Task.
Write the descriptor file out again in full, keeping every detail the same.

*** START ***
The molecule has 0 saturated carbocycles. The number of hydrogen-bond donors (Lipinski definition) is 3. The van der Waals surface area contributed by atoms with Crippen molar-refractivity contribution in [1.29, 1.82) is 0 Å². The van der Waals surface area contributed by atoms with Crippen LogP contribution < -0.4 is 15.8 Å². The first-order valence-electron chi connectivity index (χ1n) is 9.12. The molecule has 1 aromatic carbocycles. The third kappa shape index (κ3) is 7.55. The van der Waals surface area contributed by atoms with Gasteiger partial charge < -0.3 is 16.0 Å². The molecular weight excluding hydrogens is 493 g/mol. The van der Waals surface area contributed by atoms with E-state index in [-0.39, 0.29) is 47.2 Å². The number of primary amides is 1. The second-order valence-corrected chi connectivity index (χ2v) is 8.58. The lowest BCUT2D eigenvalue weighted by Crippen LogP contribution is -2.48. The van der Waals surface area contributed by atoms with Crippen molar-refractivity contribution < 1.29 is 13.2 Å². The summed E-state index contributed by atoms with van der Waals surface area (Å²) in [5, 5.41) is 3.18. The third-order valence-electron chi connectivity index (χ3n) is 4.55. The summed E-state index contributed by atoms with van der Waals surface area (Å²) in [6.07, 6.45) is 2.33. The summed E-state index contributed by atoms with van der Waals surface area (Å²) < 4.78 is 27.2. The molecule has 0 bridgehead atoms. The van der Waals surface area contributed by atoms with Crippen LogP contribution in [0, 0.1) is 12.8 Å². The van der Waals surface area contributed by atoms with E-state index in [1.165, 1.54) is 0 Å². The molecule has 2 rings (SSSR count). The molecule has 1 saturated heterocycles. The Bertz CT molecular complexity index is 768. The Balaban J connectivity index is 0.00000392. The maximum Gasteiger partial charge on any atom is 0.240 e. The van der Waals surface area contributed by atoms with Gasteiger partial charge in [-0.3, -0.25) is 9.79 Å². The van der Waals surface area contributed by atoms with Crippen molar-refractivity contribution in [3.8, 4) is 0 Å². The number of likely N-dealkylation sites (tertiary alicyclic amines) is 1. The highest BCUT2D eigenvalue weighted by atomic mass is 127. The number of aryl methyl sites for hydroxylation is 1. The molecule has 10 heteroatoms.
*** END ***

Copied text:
The molecule has 0 saturated carbocycles. The number of hydrogen-bond donors (Lipinski definition) is 3. The van der Waals surface area contributed by atoms with Crippen molar-refractivity contribution in [1.29, 1.82) is 0 Å². The van der Waals surface area contributed by atoms with Crippen LogP contribution < -0.4 is 15.8 Å². The first-order valence-electron chi connectivity index (χ1n) is 9.12. The molecule has 1 aromatic carbocycles. The third kappa shape index (κ3) is 7.55. The van der Waals surface area contributed by atoms with Gasteiger partial charge < -0.3 is 16.0 Å². The molecular weight excluding hydrogens is 493 g/mol. The van der Waals surface area contributed by atoms with E-state index in [-0.39, 0.29) is 47.2 Å². The number of primary amides is 1. The second-order valence-corrected chi connectivity index (χ2v) is 8.58. The lowest BCUT2D eigenvalue weighted by Crippen LogP contribution is -2.48. The van der Waals surface area contributed by atoms with Crippen molar-refractivity contribution < 1.29 is 13.2 Å². The summed E-state index contributed by atoms with van der Waals surface area (Å²) in [5, 5.41) is 3.18. The third-order valence-electron chi connectivity index (χ3n) is 4.55. The summed E-state index contributed by atoms with van der Waals surface area (Å²) in [6.07, 6.45) is 2.33. The summed E-state index contributed by atoms with van der Waals surface area (Å²) < 4.78 is 27.2. The molecule has 0 bridgehead atoms. The van der Waals surface area contributed by atoms with Crippen LogP contribution in [0, 0.1) is 12.8 Å². The van der Waals surface area contributed by atoms with E-state index in [1.165, 1.54) is 0 Å². The molecule has 2 rings (SSSR count). The molecule has 1 saturated heterocycles. The Bertz CT molecular complexity index is 768. The Balaban J connectivity index is 0.00000392. The maximum Gasteiger partial charge on any atom is 0.240 e. The van der Waals surface area contributed by atoms with Gasteiger partial charge in [-0.3, -0.25) is 9.79 Å². The van der Waals surface area contributed by atoms with Crippen molar-refractivity contribution in [3.8, 4) is 0 Å². The number of likely N-dealkylation sites (tertiary alicyclic amines) is 1. The highest BCUT2D eigenvalue weighted by atomic mass is 127. The number of aryl methyl sites for hydroxylation is 1. The molecule has 10 heteroatoms.